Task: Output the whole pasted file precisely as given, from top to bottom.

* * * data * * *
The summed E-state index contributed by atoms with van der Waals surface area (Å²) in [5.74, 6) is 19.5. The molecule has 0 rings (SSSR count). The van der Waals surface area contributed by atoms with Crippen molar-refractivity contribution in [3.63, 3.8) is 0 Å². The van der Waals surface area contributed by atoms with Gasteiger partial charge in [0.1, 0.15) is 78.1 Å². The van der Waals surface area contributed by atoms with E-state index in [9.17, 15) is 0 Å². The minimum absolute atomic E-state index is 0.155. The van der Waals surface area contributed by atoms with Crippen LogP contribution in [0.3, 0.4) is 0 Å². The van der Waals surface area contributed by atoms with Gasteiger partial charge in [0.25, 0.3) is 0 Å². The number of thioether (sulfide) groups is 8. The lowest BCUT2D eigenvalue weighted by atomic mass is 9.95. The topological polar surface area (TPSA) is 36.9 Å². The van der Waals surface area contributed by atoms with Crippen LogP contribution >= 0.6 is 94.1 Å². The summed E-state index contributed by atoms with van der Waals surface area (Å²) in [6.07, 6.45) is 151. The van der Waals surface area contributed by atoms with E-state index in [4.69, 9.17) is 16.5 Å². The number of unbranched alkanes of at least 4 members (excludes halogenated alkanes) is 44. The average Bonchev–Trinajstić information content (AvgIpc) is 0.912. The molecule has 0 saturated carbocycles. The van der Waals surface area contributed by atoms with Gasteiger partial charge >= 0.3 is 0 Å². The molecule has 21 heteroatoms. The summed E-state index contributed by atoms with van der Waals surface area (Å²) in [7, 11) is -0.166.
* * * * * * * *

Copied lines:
The summed E-state index contributed by atoms with van der Waals surface area (Å²) in [5.74, 6) is 19.5. The molecule has 0 rings (SSSR count). The van der Waals surface area contributed by atoms with Crippen molar-refractivity contribution in [3.63, 3.8) is 0 Å². The van der Waals surface area contributed by atoms with Gasteiger partial charge in [0.1, 0.15) is 78.1 Å². The van der Waals surface area contributed by atoms with E-state index in [9.17, 15) is 0 Å². The minimum absolute atomic E-state index is 0.155. The van der Waals surface area contributed by atoms with Crippen LogP contribution in [0.3, 0.4) is 0 Å². The van der Waals surface area contributed by atoms with Gasteiger partial charge in [0.25, 0.3) is 0 Å². The number of thioether (sulfide) groups is 8. The lowest BCUT2D eigenvalue weighted by atomic mass is 9.95. The topological polar surface area (TPSA) is 36.9 Å². The van der Waals surface area contributed by atoms with Crippen LogP contribution >= 0.6 is 94.1 Å². The summed E-state index contributed by atoms with van der Waals surface area (Å²) in [6.07, 6.45) is 151. The van der Waals surface area contributed by atoms with E-state index in [4.69, 9.17) is 16.5 Å². The number of unbranched alkanes of at least 4 members (excludes halogenated alkanes) is 44. The average Bonchev–Trinajstić information content (AvgIpc) is 0.912. The molecule has 0 saturated carbocycles. The van der Waals surface area contributed by atoms with Gasteiger partial charge >= 0.3 is 0 Å². The molecule has 21 heteroatoms. The summed E-state index contributed by atoms with van der Waals surface area (Å²) in [7, 11) is -0.166.